So Carson Phillips wants to go to Northwestern. He wants to go there so bad that a) it's the only school he's bothered to apply to and b) he's worked his butt off to get the credentials to get there. Only problem? Colleges aren't satisfied with good grades and a couple extra-curriculars anymore. They want you to show initiative, be innovative, and Carson gets the amazing idea to start a literary magazine. His issue? Getting people to participate. No one likes Carson, save Mallery, so getting help is gonna be difficult. Luckily Carson comes up with a solution: He'll blackmail his classmates into helping him. And it works.
Carson Phillips is an amazing anti-hero. He seems so distinctly prickly. He comes from a podunk little town where he doesn't fit in, his family is alarmingly dysfunctional, he has no friends, and the only person who he actually loves is losing their mind to dementia. He is not a well liked person, which is probably not helped by the fact almost every word that comes out of his mouth is laced with derision and condescension. He doesn't hide the fact that he finds everyone surrounding him classless, beneath him, and idiotic. He's constantly dreaming of the good life where he's at the top of the food chain, people fawning over him. He's a snob, a very loveable and snarky one, but a snob.
It would be very easy to hate Carson, just by reading this review, or by the first three or four chapters of the books. But the thing is...his life is so incredibly awful. His mom is basically a pill junkie who lives off what his father decides to give them since he walked out all those years ago and wants to tear Carson down so that he'll stay with her for the rest of his life (how this manifests in the book is awful by the by). His parents aren't divorced because his mom won't sign the papers so they fight, scream, and Carson's mother just cries. His grandmother, the woman who was his rock, who made sure he was gonna be as okay as possible, reassured him that he was loved? She's in a home with her brain deteriorating from dementia. Sometimes she doesn't remember him. And those kids he's so condescending to? They're just as, if not more, awful to him. And don't even get me started on his dad.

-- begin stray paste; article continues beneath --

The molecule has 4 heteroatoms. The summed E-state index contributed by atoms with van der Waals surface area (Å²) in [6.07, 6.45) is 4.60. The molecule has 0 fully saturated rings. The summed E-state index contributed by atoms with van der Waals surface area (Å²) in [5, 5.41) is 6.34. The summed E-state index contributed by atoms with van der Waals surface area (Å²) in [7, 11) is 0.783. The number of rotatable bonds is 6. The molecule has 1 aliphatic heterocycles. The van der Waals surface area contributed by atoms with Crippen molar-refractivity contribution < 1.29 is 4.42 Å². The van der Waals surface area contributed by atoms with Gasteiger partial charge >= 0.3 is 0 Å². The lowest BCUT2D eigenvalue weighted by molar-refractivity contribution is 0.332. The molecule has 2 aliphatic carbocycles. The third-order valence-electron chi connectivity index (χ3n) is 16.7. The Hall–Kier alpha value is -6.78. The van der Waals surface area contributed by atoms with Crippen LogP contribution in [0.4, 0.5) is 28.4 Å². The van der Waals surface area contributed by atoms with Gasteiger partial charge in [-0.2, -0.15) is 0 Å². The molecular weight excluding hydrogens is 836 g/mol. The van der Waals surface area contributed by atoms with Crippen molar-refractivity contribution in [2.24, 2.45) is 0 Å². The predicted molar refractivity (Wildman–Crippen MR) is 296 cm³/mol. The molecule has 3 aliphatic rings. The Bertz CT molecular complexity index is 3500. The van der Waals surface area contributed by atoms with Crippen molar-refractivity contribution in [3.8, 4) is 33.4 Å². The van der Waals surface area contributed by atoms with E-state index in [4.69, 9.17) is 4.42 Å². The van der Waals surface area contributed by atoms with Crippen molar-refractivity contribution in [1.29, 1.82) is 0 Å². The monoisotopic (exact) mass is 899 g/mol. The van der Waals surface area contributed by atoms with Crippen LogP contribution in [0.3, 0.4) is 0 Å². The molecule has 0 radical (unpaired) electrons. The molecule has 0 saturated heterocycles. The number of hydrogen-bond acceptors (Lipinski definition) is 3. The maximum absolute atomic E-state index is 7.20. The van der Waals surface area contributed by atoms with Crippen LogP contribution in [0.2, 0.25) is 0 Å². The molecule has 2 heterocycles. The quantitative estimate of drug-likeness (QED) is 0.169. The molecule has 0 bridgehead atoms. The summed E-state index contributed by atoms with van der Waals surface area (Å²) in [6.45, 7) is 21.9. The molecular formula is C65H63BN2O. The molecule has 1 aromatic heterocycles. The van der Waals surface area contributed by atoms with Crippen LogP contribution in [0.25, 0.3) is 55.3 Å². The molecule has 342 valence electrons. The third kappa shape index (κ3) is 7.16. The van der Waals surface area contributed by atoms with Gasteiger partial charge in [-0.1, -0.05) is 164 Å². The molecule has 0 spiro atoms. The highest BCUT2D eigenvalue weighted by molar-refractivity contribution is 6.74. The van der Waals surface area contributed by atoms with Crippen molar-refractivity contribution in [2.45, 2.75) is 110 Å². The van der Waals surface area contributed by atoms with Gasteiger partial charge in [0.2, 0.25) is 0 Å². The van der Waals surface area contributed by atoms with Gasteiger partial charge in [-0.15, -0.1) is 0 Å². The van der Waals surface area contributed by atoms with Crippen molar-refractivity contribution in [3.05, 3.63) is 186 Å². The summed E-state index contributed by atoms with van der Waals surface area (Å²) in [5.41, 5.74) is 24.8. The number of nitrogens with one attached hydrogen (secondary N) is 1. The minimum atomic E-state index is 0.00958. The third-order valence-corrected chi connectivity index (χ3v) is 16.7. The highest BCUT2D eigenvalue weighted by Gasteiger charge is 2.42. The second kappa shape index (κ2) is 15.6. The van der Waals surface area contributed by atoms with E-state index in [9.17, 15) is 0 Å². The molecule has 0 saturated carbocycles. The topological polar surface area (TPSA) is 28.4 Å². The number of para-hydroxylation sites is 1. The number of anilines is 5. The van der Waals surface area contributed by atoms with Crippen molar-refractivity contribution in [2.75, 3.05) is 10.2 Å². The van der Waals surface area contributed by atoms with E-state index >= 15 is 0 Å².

Since the book is really about Carson's life, no other characters really get developed, which is sad, because some of the caricatures characters have a lot of potential. If watching Carson grow from a selfish, bitter, holier-than-thou, vindictive, one prozac prescription away from happiness-like humanoid, into a real kid, one who realizes he's not the only person in the world, and whom starts to care about the kids he's blackmailed. Of course he does it with a flair only Carson is capable of and a quip asking why they chose him as a therapist. And through the completion of his literary magazine he finds out that not everyone is what they seem.
The ending isn't a shocker so much as...wow. I can't believe they let it end like that, You'd be extremely hard pressed to find that kind of finality in any YA today. It's a black comedy to the highest degree. And maybe you kind of learn something....more